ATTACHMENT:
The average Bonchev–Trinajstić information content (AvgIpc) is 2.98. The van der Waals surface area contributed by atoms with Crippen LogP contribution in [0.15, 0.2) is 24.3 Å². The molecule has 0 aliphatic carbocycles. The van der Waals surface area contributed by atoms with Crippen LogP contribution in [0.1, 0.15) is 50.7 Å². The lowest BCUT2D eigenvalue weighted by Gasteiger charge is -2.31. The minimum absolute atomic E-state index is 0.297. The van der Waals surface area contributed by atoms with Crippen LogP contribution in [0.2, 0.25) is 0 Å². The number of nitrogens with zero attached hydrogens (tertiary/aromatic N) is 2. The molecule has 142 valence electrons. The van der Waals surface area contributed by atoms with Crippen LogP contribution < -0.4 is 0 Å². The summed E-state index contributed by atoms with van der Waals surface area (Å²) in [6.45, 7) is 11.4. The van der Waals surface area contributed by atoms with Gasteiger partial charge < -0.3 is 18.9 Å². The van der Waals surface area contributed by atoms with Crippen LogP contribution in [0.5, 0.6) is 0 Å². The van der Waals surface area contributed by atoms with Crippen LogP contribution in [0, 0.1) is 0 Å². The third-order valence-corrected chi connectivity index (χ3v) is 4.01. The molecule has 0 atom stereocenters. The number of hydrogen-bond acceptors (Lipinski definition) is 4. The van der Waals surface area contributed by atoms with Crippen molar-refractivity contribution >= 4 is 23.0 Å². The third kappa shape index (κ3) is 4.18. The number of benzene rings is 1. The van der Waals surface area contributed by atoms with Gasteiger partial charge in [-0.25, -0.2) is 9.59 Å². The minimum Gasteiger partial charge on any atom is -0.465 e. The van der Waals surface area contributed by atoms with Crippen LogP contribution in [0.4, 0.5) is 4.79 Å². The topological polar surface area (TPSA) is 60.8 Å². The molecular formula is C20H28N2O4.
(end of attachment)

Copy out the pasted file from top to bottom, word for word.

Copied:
The average Bonchev–Trinajstić information content (AvgIpc) is 2.98. The van der Waals surface area contributed by atoms with Crippen LogP contribution in [0.15, 0.2) is 24.3 Å². The molecule has 0 aliphatic carbocycles. The van der Waals surface area contributed by atoms with Crippen LogP contribution in [0.1, 0.15) is 50.7 Å². The lowest BCUT2D eigenvalue weighted by Gasteiger charge is -2.31. The minimum absolute atomic E-state index is 0.297. The van der Waals surface area contributed by atoms with Crippen LogP contribution in [0.2, 0.25) is 0 Å². The number of nitrogens with zero attached hydrogens (tertiary/aromatic N) is 2. The molecule has 142 valence electrons. The van der Waals surface area contributed by atoms with Crippen LogP contribution < -0.4 is 0 Å². The summed E-state index contributed by atoms with van der Waals surface area (Å²) in [6.45, 7) is 11.4. The van der Waals surface area contributed by atoms with Gasteiger partial charge < -0.3 is 18.9 Å². The van der Waals surface area contributed by atoms with Crippen LogP contribution in [0.5, 0.6) is 0 Å². The van der Waals surface area contributed by atoms with Crippen LogP contribution in [0, 0.1) is 0 Å². The third-order valence-corrected chi connectivity index (χ3v) is 4.01. The molecule has 0 atom stereocenters. The number of hydrogen-bond acceptors (Lipinski definition) is 4. The van der Waals surface area contributed by atoms with Crippen molar-refractivity contribution >= 4 is 23.0 Å². The third kappa shape index (κ3) is 4.18. The number of benzene rings is 1. The van der Waals surface area contributed by atoms with Gasteiger partial charge in [-0.25, -0.2) is 9.59 Å². The minimum Gasteiger partial charge on any atom is -0.465 e. The van der Waals surface area contributed by atoms with Crippen LogP contribution in [0.4, 0.5) is 4.79 Å². The topological polar surface area (TPSA) is 60.8 Å². The molecular formula is C20H28N2O4.